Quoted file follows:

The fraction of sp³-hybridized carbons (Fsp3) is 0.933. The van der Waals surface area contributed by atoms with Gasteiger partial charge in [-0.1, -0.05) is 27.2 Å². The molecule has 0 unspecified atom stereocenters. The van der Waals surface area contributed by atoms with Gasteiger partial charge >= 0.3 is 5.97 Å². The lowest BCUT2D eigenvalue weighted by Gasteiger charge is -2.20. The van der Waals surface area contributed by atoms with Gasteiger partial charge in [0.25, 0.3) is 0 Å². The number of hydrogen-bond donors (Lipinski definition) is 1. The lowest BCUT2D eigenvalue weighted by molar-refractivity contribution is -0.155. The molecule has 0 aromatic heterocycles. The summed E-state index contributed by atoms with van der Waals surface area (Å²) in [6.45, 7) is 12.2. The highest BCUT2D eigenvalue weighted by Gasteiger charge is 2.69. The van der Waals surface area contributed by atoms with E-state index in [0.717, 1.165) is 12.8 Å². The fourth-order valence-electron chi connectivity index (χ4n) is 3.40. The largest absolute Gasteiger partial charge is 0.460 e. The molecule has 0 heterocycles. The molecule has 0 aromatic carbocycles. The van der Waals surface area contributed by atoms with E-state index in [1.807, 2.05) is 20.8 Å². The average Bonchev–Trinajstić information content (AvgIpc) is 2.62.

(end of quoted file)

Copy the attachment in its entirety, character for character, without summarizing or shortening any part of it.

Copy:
The fraction of sp³-hybridized carbons (Fsp3) is 0.933. The van der Waals surface area contributed by atoms with Gasteiger partial charge in [-0.1, -0.05) is 27.2 Å². The molecule has 0 unspecified atom stereocenters. The van der Waals surface area contributed by atoms with Gasteiger partial charge >= 0.3 is 5.97 Å². The lowest BCUT2D eigenvalue weighted by Gasteiger charge is -2.20. The van der Waals surface area contributed by atoms with Gasteiger partial charge in [0.25, 0.3) is 0 Å². The number of hydrogen-bond donors (Lipinski definition) is 1. The lowest BCUT2D eigenvalue weighted by molar-refractivity contribution is -0.155. The molecule has 0 aromatic heterocycles. The summed E-state index contributed by atoms with van der Waals surface area (Å²) in [6.45, 7) is 12.2. The highest BCUT2D eigenvalue weighted by Gasteiger charge is 2.69. The van der Waals surface area contributed by atoms with E-state index in [0.717, 1.165) is 12.8 Å². The fourth-order valence-electron chi connectivity index (χ4n) is 3.40. The largest absolute Gasteiger partial charge is 0.460 e. The molecule has 0 heterocycles. The molecule has 0 aromatic carbocycles. The van der Waals surface area contributed by atoms with E-state index in [1.807, 2.05) is 20.8 Å². The average Bonchev–Trinajstić information content (AvgIpc) is 2.62.